In addition to Judith and myself, we were joined by our good friend Del Huff, her friend Willie Cravins, who is now considered family and of course my aunt Maryum, who over the years has elevating her trekking skills and ranks with the best. In 2012 when the long-awaited MLK Memorial was completed and ready for unvieling, Hurricane Irene had other plans. Through that incident I was blessed to meet Renie Hale…….at all places, Ben’s Chili Bowl. Since then he has joined our family and from his perch in Laurel Maryland always fits in to round out those making the journey. He has been an active participant ever since then.
What’s so special about the EastCoast or DC?
Our commitment to HBCU’s
Judith and I first visited DC in 2005 as we were exploring Howard University where our son, Fred IV wanted to attend (He eventually decided on Bethune Cookman University).
DC is a city full of national history. Ever since then we have annual visits centered around the last week of August, which coincided with the historic March on Washington which was August 28th. It is our gesture to pay homage and reflect on a small piece of our heritage.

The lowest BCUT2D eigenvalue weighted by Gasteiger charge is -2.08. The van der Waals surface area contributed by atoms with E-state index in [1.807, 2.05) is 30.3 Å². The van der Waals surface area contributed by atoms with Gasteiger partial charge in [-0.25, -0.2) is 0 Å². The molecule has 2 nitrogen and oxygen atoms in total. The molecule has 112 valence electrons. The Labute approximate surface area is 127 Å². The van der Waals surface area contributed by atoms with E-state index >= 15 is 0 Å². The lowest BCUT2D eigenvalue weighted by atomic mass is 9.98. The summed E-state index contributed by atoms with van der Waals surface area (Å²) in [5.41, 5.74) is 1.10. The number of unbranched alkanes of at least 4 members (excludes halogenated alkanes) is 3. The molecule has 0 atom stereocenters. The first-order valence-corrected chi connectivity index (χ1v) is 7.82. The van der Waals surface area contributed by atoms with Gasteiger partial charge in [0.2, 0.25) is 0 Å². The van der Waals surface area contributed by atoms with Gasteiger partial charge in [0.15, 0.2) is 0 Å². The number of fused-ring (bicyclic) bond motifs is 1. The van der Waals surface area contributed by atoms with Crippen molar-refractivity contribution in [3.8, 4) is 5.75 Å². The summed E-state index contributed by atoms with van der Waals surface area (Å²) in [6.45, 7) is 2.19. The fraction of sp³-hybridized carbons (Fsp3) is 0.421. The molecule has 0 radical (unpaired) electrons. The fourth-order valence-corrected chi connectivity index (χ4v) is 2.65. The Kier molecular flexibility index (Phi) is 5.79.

The Foodie Craze
Each trek has offered a different blessing. Starting in 2010 as the foodie craze became popular, we added a foodie excursion to our agenda. In 2019 we were not disappointed as in five days we covered ALL quadrants that DC had offer.
Managing the NMAAHC
Fortunate enough to attend the opening of the Smithsonian National Museum of African-American History and Culture which happened to be President Obama’s last official event ceremony we have tried to warn folk on how to manager their experience to the museum. YOU CANNOT DO THE FULL MUSEUM IN ONE DAY, that is if you are truly serious about absorbing the history! This year we carefully planned our trek to include three visits to the museum. The plan payed off.
A Rarity at NMAAHC
The National Museum of African-American History & Culture runs smooth like a fine-tuned machine. Call it intuition, luck or just plain blessed but I knew there was a reason we were lucky to have tickets to the museum for three days during our trek?